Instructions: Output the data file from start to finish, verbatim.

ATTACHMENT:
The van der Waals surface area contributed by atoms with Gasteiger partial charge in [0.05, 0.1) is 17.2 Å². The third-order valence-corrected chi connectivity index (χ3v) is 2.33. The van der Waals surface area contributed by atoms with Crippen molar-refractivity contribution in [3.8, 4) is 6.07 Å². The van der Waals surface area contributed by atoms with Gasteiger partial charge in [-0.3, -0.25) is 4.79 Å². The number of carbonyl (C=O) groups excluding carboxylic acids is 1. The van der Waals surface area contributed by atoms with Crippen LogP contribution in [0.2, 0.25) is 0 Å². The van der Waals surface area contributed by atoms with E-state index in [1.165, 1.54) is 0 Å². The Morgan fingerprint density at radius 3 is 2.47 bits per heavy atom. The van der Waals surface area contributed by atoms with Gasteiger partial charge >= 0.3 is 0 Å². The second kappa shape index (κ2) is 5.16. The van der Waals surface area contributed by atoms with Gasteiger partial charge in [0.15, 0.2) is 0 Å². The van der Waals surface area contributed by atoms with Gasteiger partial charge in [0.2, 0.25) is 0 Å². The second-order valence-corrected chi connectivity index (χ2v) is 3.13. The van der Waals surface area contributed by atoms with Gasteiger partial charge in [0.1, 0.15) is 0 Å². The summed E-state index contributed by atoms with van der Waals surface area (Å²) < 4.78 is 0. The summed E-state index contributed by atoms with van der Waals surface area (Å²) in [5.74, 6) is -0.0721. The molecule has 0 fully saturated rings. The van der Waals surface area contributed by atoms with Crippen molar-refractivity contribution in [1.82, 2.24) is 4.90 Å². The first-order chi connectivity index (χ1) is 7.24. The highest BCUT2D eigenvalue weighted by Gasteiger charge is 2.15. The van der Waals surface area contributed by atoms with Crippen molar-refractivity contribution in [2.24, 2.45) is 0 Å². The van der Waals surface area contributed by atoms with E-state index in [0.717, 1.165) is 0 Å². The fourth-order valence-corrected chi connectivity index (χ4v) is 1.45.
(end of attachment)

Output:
The van der Waals surface area contributed by atoms with Gasteiger partial charge in [0.05, 0.1) is 17.2 Å². The third-order valence-corrected chi connectivity index (χ3v) is 2.33. The van der Waals surface area contributed by atoms with Crippen molar-refractivity contribution in [3.8, 4) is 6.07 Å². The van der Waals surface area contributed by atoms with Gasteiger partial charge in [-0.3, -0.25) is 4.79 Å². The number of carbonyl (C=O) groups excluding carboxylic acids is 1. The van der Waals surface area contributed by atoms with Crippen LogP contribution in [0.2, 0.25) is 0 Å². The van der Waals surface area contributed by atoms with E-state index in [1.165, 1.54) is 0 Å². The Morgan fingerprint density at radius 3 is 2.47 bits per heavy atom. The van der Waals surface area contributed by atoms with Gasteiger partial charge >= 0.3 is 0 Å². The second kappa shape index (κ2) is 5.16. The van der Waals surface area contributed by atoms with Gasteiger partial charge in [0.15, 0.2) is 0 Å². The van der Waals surface area contributed by atoms with Gasteiger partial charge in [0.2, 0.25) is 0 Å². The second-order valence-corrected chi connectivity index (χ2v) is 3.13. The van der Waals surface area contributed by atoms with Gasteiger partial charge in [0.1, 0.15) is 0 Å². The summed E-state index contributed by atoms with van der Waals surface area (Å²) < 4.78 is 0. The summed E-state index contributed by atoms with van der Waals surface area (Å²) in [5.74, 6) is -0.0721. The molecule has 0 fully saturated rings. The van der Waals surface area contributed by atoms with Crippen molar-refractivity contribution in [1.82, 2.24) is 4.90 Å². The first-order chi connectivity index (χ1) is 7.24. The highest BCUT2D eigenvalue weighted by Gasteiger charge is 2.15. The van der Waals surface area contributed by atoms with Crippen molar-refractivity contribution in [2.24, 2.45) is 0 Å². The van der Waals surface area contributed by atoms with E-state index in [0.717, 1.165) is 0 Å². The fourth-order valence-corrected chi connectivity index (χ4v) is 1.45.